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- Command-line flags on front ends 1 answer
I've been thinking about command line flags for a while, and I think that we should stop adding them to our byte counts. And instead consider different invocations to be different languages. Now because this might be a little bit of a surprise I will walk you through my reasoning.
What are command line flags and why do they exist?
If you are not familiar with command line flags they are little bits of information that are added to the invocation of a language. For example if you were running Brain-Flak (I will be using Brian-Flak as a primary example through out) you would normally call it with:
program is the name of the file containing your source. You could add the
-A flag to this invocation to tell the interpreter to output in ASCII. You would invoke that with
./BrainHack program -A
In general flags exist to toggle a number of compiler or interpreter options, these are called binary flags. There are also flags that take arguments, for example Brain-Flak has a
-e flag that causes it to take the source from the command line rather than a file
./BrainHack -e "(()())"
How are they currently scored?
Our current rules are derived from this answer in short flags are counted as
a difference in character count to the shortest equivalent invocation without them
For most cases this means +3 bytes for the first flag and +1 bytes for every subsequent flag.
I have several issues with the current state, but I will just list the two biggest ones (I'm listing a 3rd minor point as a footnote). The first and largest issue is that its confusing and rather unclear. Take for example the
-A flag in Brain-Flak, if I use it what do I need to add to my byte count? Well there are two "standard" invocations of Brain-Flak
./BrainHack -e "source"
Ok so which is shorter? Well this depends on the name of the file and the length of the source code which already puts us into rather murky territory. However as long as we assume the file name is 1 byte the former will always be shorter so lets say that is the shorter standard invocation. Well here is the problem, in the original post the author uses as an example perl's
-e flag, which is analogous to that of Brain-Flak, and called that the shortest standard invocation. This may seem like a I'm intentionally making a stink, but members of the Brain-Flak community use both +1 and +3 for the
-A flag from answer to answer. There is definitely confusion on this point.
My second problem is that its penalties can be often be sidestepped by making more interpreters. For example I could make a "new language" called Brain-Flak-A that has the following fish interpreter
function bfa --wraps /opt/brainhack/BrainHack /opt/brainhack/BrainHack -A $argv end
I've seriously considered doing this for Klein which always has a +3 penalty on all of its answers (meta ruling), because you must specify the version of the language in a 2 byte string. This is really annoying to anyone that programs in Klein (or it least it is to me) and serves no real purpose. Its not like the version of the language
Here is the crux of my argument "If I can just make new interpreters to get around the rule then why does it exist?". If spent 20 minutes writing interpreters no Brain-Flak user would ever have to use flags again. Most of the variants caused by binary flag differences are more akin to language differences than to changes in the source code and I think we should treat them as such.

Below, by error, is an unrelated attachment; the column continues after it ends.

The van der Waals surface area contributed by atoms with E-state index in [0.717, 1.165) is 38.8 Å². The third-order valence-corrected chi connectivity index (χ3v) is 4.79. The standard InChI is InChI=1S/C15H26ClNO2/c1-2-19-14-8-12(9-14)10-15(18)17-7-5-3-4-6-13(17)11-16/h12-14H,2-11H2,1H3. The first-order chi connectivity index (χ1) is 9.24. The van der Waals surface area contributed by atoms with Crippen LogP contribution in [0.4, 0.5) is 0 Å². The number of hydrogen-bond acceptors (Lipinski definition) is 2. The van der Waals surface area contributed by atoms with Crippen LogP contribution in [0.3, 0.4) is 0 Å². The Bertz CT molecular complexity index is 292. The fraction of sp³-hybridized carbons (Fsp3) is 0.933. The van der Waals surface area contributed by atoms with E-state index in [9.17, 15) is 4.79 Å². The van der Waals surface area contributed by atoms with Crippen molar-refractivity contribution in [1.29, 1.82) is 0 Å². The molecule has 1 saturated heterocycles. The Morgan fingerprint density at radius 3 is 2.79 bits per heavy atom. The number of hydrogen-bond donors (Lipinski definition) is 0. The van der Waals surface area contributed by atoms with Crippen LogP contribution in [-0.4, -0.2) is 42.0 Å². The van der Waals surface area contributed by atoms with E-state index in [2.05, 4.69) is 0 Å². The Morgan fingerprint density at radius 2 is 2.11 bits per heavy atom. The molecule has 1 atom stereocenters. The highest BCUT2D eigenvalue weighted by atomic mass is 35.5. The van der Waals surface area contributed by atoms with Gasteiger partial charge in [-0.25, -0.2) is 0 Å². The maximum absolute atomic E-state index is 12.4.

The Meta-Golfscript Problem
Meta-Golfscript is a hypothetical set of languages designed as a rule lawyer to get zero byte programs on every challenge. They encode their program via a command line flag rather than by a source file. Under our current system this is fine. The argument is (quoting Nathan Merrill here):
Making them each different languages is a slippery slope where people can make a MetaGolfScript where each "language" is defined in the flags.
I don't disagree with Nathan Merrill here and I think he is right we should not let Meta-GolfScript answers get away with anything. However I don't think this is a problem. As I touched on in a comment the would-be-Meta-GolfScripters already have a ripe opportunity to create 0 byte programs now that we allow languages that post date the challenge. Our current consensus is to just downvote and delete any abuse of our lenient policy. I feel that we should put command line flags under the same policy. Like the non-competing policy of days past, many more benign answers are hurt by the policy than malicious answers are prevented. Since the lifting of that policy we have not seen a surge of "0 byte answers" abusing the new rules. I think the old adage of optimizing for perls rather than sand applies here.
So here is my proposal:
We treat different command line invocations of the same interpreter or compiler as different languages with no byte cost, and rely on the judgement of the community to police those who seek to trivialize challenges in this manner.
Now this is a propsal, not a proclamation or declaration. I'm interested in what other people think about this. I would like to have a discussion about this. Even if the community decides that this specific proposal is not what we want I think we should definitely make changes to the current policy, which I believe is broken.
My third problem with this system is that it is not actually representative of the information gained from adding command line flags. The fact that the command line is separate from the source actually constitutes information that can be used however the current system does not account for this information.